The story of the fight against Ebola now playing out in Dallas, Atlanta and Bethesda, Maryland captures our attention for very obvious reasons. But it also deserves our attention for another, much more cynical reason.
Amber Vinson is a nurse at Dallas’s Presbyterian Hospital who had “extensive contact,” according to hospital spokesmen, with Thomas Duncan, who died of the Ebola virus. Because of that exposure, Ms. Vinson was told to self-monitor her temperature and to report any increase to the Centers for Disease Control in Atlanta. She was not warned, however, to avoid commercial air travel.
Vinson traveled on Frontier Airlines to Cleveland on the day that Thomas Duncan died and she returned to Dallas on Monday of this week (Oct. 13, 2014).
Prior to her return flight on Monday, she called the CDC and advised them that she had a slightly elevated temperature of 99.5 degrees. The CDC told her that it was OK for her to fly.
On Wednesday, Amber Vinson became the second health care worker to be diagnosed with Ebola. Everyone on board that flight must now be tracked and monitored.
If you want to understand why Americans have so little faith in government this story might shed some light.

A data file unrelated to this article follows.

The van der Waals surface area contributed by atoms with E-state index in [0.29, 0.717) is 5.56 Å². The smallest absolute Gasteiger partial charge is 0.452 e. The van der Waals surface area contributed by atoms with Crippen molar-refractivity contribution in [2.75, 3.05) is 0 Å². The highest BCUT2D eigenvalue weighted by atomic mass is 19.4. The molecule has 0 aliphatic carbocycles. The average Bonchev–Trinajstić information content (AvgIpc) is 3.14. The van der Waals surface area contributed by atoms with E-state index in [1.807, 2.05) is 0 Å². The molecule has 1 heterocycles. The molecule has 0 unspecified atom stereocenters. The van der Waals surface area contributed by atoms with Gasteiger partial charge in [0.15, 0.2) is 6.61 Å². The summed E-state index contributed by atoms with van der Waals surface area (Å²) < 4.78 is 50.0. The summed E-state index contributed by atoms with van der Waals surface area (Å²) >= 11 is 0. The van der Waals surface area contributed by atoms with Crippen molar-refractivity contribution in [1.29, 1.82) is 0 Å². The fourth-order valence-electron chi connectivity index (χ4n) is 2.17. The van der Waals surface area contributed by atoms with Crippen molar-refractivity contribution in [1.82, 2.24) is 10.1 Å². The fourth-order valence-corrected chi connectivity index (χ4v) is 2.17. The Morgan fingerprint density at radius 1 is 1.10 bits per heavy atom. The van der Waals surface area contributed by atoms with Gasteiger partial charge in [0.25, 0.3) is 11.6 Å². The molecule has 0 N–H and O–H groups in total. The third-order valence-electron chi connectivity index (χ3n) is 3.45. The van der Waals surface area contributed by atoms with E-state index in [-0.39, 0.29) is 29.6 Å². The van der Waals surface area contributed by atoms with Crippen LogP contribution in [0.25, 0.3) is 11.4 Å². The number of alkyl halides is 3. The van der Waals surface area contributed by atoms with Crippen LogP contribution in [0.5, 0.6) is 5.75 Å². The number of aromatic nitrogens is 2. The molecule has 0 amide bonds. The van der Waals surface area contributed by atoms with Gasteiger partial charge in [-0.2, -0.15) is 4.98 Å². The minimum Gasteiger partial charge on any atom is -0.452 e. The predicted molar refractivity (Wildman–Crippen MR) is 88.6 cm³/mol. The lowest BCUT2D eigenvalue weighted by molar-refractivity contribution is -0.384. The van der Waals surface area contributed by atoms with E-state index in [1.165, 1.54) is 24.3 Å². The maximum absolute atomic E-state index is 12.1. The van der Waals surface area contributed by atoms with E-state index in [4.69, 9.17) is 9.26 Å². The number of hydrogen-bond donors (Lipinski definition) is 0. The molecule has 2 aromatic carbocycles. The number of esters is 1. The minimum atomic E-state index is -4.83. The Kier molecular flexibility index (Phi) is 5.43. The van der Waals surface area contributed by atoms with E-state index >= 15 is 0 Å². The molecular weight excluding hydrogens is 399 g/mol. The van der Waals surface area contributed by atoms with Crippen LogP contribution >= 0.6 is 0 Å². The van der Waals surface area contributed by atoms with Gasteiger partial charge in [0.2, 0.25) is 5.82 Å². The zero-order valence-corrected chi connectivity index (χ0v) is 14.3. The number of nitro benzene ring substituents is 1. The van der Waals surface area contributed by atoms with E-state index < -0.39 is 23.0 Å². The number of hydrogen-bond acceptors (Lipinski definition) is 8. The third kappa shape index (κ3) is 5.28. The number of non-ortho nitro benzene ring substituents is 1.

If you have been deeply immersed in an environment contaminated by Ebola and if you know that fever is an early symptom of the disease, common sense should tell you, ‘Don’t get on an airplane with a fever.’
I submit that Amber Vinson should have reached that conclusion on her own but let’s don’t pick on her right now.
The CDC, however, is another matter. They deserve no quarter.
In the 1950s, the virus that everyone feared was polio. It was epidemic, it was highly communicable and it had devastating consequences.
Following Jonas Salk’s success in creating a polio vaccine, the agency that now calls itself the Centers for Disease Control put together a campaign to vaccinate the entire U.S. population. That effort was textbook in its efficiency and effectiveness. No one fears polio anymore.
Jump ahead 60 years and that same agency that saved an entire continent from a terrible disease is now a bloated, sclerotic bureaucracy with 15,000 employees and a budget of $7 billion.
It is now so bureaucratically laden that when presented with straightforward facts and asked to render a simple (and obvious) decision, it gets lost in the arcane language of impenetrable “protocols” rather than simply applying common sense. “She [Amber Vinson] did not fall into a clear category,” said a CDC spokesman.
Yet another example of a government that is so big and tries to do so much that it almost literally can no longer do anything.
Aside from our immediate concerns regarding Ebola, we must also be concerned that as this Leviathan government expands its role in our health care, this won’t be the last time that a lack of common sense will have life or death ramifications.
Does anyone remember the VA scandals?